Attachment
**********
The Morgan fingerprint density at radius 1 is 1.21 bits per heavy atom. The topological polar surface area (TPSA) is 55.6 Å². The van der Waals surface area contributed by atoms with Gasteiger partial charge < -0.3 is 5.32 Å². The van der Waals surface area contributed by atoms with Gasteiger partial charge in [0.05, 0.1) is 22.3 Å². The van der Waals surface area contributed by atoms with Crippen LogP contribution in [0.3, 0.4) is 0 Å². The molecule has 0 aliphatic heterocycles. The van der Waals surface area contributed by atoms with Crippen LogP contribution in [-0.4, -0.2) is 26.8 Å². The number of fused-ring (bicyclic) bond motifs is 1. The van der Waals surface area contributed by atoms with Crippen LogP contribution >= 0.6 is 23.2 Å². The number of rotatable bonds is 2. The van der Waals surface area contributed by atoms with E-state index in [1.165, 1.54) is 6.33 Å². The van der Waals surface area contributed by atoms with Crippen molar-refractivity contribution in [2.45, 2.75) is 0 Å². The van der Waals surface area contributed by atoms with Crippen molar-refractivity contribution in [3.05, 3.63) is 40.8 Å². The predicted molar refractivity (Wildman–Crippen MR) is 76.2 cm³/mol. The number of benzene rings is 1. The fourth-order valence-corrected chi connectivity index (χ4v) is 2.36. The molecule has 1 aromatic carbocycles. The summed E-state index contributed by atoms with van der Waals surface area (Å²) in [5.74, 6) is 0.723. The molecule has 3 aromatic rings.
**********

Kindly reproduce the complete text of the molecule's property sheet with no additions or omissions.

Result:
The Morgan fingerprint density at radius 1 is 1.21 bits per heavy atom. The topological polar surface area (TPSA) is 55.6 Å². The van der Waals surface area contributed by atoms with Gasteiger partial charge < -0.3 is 5.32 Å². The van der Waals surface area contributed by atoms with Gasteiger partial charge in [0.05, 0.1) is 22.3 Å². The van der Waals surface area contributed by atoms with Crippen LogP contribution in [0.3, 0.4) is 0 Å². The molecule has 0 aliphatic heterocycles. The van der Waals surface area contributed by atoms with Crippen LogP contribution in [-0.4, -0.2) is 26.8 Å². The number of fused-ring (bicyclic) bond motifs is 1. The van der Waals surface area contributed by atoms with Crippen LogP contribution >= 0.6 is 23.2 Å². The number of rotatable bonds is 2. The van der Waals surface area contributed by atoms with E-state index in [1.165, 1.54) is 6.33 Å². The van der Waals surface area contributed by atoms with Crippen molar-refractivity contribution in [2.45, 2.75) is 0 Å². The van der Waals surface area contributed by atoms with Crippen molar-refractivity contribution in [3.05, 3.63) is 40.8 Å². The predicted molar refractivity (Wildman–Crippen MR) is 76.2 cm³/mol. The number of benzene rings is 1. The fourth-order valence-corrected chi connectivity index (χ4v) is 2.36. The molecule has 1 aromatic carbocycles. The summed E-state index contributed by atoms with van der Waals surface area (Å²) in [5.74, 6) is 0.723. The molecule has 3 aromatic rings.